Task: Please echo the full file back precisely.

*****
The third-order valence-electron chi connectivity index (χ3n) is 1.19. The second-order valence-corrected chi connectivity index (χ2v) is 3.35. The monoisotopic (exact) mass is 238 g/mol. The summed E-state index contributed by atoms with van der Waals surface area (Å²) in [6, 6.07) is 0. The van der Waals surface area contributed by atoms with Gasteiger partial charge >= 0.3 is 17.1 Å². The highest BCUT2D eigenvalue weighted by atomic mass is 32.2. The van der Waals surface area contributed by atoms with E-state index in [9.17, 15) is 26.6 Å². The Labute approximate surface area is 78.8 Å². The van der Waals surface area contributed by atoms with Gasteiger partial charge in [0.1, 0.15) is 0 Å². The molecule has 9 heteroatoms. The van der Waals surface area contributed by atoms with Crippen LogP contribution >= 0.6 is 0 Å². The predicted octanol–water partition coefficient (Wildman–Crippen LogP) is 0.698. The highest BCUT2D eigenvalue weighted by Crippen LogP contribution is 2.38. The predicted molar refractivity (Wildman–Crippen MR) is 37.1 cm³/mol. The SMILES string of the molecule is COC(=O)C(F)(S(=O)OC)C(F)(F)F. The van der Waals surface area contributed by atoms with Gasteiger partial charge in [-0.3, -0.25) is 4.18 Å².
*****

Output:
The third-order valence-electron chi connectivity index (χ3n) is 1.19. The second-order valence-corrected chi connectivity index (χ2v) is 3.35. The monoisotopic (exact) mass is 238 g/mol. The summed E-state index contributed by atoms with van der Waals surface area (Å²) in [6, 6.07) is 0. The van der Waals surface area contributed by atoms with Gasteiger partial charge >= 0.3 is 17.1 Å². The highest BCUT2D eigenvalue weighted by atomic mass is 32.2. The van der Waals surface area contributed by atoms with E-state index in [9.17, 15) is 26.6 Å². The Labute approximate surface area is 78.8 Å². The van der Waals surface area contributed by atoms with Gasteiger partial charge in [0.1, 0.15) is 0 Å². The molecule has 9 heteroatoms. The van der Waals surface area contributed by atoms with Crippen LogP contribution >= 0.6 is 0 Å². The predicted octanol–water partition coefficient (Wildman–Crippen LogP) is 0.698. The highest BCUT2D eigenvalue weighted by Crippen LogP contribution is 2.38. The predicted molar refractivity (Wildman–Crippen MR) is 37.1 cm³/mol. The SMILES string of the molecule is COC(=O)C(F)(S(=O)OC)C(F)(F)F. The van der Waals surface area contributed by atoms with Gasteiger partial charge in [-0.3, -0.25) is 4.18 Å².